"Can you hear me, now?" was a popular query in a cell phone ad a few years back. The caller was seeking confirmation that two-way communication was occurring. By inference, and assuming no language barrier or auditory impairment, any caller could depend upon that brand of phone for clearly transmitted conversations. By contrast, when it comes to communication between urban schools and parents concerning involvement in the children's education, either something gets lost in the transmission or the schools fail to connect in a meaningful way. Miscommunication between schools and parents can have serious consequences for both, but especially for the parents who may be affected more negatively.
Since the positive correlation between parent involvement and student achievement has been well documented, the under-representation of urban parents appears to be solely their fault. Conventional wisdom is that schools bend over backwards to get every parent involved, but for whatever reasons (ignorance? fear? unconcern? other priorities?) many urban parents choose not to do so. "They" are the problem. "They" don't know what's important. If "they" really loved their children... and so it goes. That communication from the school may be misdirected is never a consideration.
Schools seldom see themselves as part of the problem. They fail to consider that the opportunities for involvement they are offering may not be what urban parents really need, at least initially. Traditional parent involvement tends to be student-centered and/or school-based, characterized by activities conducted in or out of the school with the child and/or the teacher. For parents whose personal and family circumstances afford them the confidence and comfort to involve themselves in these activities, student-centered opportunities can be very attractive.
However, for parents whose circumstances may be less than optimal, invitations from the school to get involved may as well be communicated in a foreign language. For these parents, the activities of daily living may be so compelling that finding time to attend meetings, conferences or volunteer at the children's school seem like an impossibility. It is tantamount to asking them to run before they know how to walk! Until they can discover new ways of thinking about themselves, their children and their future, nothing will change. Instead of repeatedly dialing the wrong number, urban schools can play a major role in transforming reality for urban parents by offering them parent-centered opportunities as a critical first step. Empowering parents with a different sense of themselves clarifies their perspective and unleashes their commitment and creativity to benefit their children. Thus far, there is little evidence that urban school leaders understand this potential or desire to tap into it.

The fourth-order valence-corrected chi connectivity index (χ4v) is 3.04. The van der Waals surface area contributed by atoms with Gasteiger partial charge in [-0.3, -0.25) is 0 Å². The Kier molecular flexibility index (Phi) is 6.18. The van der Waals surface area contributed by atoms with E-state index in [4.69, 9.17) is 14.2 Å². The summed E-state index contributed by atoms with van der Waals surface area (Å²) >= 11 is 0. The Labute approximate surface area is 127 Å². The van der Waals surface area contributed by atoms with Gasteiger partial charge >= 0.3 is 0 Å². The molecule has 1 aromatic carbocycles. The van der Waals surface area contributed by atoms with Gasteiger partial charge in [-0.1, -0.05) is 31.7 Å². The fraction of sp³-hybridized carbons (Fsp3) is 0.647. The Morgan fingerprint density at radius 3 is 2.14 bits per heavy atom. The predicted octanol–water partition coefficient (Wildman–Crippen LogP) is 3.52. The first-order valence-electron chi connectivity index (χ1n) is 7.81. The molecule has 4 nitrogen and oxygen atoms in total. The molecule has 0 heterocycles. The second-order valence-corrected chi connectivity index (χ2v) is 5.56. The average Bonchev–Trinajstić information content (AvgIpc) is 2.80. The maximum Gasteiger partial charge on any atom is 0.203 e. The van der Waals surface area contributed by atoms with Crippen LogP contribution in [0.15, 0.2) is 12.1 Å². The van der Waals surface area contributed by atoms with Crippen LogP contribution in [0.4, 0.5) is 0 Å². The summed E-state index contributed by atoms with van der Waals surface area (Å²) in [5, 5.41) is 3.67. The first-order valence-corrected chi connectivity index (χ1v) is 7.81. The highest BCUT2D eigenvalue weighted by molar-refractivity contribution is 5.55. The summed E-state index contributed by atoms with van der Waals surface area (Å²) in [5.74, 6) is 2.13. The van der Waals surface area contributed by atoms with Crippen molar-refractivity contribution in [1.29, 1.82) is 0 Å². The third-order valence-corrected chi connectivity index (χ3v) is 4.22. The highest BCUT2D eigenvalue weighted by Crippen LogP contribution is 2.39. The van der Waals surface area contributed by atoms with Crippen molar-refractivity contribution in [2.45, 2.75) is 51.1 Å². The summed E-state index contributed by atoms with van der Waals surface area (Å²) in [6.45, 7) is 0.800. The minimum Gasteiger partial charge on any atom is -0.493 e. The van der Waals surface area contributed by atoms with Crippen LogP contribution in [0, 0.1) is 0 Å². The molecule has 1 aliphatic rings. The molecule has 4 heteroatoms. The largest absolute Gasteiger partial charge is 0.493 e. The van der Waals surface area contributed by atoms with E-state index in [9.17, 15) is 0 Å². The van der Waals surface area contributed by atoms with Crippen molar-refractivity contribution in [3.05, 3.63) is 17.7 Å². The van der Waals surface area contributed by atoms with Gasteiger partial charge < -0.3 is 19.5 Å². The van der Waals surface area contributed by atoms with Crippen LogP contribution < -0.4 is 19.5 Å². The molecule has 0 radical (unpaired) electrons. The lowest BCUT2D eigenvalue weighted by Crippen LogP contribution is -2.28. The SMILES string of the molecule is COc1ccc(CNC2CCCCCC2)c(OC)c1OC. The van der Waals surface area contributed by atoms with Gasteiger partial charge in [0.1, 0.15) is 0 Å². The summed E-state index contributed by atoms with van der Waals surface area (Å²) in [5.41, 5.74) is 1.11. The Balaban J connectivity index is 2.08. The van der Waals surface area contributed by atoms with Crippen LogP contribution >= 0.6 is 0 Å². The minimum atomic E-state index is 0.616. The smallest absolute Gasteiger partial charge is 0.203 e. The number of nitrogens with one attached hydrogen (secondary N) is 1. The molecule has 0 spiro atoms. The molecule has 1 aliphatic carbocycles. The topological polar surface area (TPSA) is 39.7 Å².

Rightly or wrongly, urban schools seem to expect parental commitment without the development of trust or mutual respect. Among many urban parents, for whatever reasons, the kinds of commitments desired by today's schools require cultivation. Investing time and scarce resources into cultivating more than superficial relationships with urban parents seems fiscally irresponsible when the return on investment may be modest. Moreover, failure to do so assures the status quo. If the status quo is unacceptable, urban school educators should do two things: 1) resist the temptation of short-term "quick fix" approaches that typically over promise, but under deliver; and 2) invest in programs that not only build trust and respect, but also change parental attitudes, values and behavior.
Changed attitudes, values and behavior are the building blocks of empowerment. So, what needs to happen is not rocket science. Priorities for parent involvement need to be changed and alternative approaches explored. The future of our nation and its children resides in our ability to radically re-direct the trajectory of our aspirations in a global community. Otherwise, the coveted place the U.S. once held on the world stage will become ancient history. Consistently, the airlines remind adults on-board each and every flight what to do for children seated next to them "in the event the cabin pressure drops and the oxygen mask appears." "Put your mask on first; then, attend to your child!" Urban school leaders should heed this directive! Parent-centered engagement programs are not a quick fix, but they can resuscitate uninvolved moms and dads with fresh air.
Providing urban parents experiences that motivate, enlighten and bond many of them for life transforms their ability to impact the education of their children. Those of us who do this work persevere because our auditory capabilities are intact. We heard the needs of those whose reality we now champion long before any of them knew we were listening. We will not rest until others take time to hear and heed their call!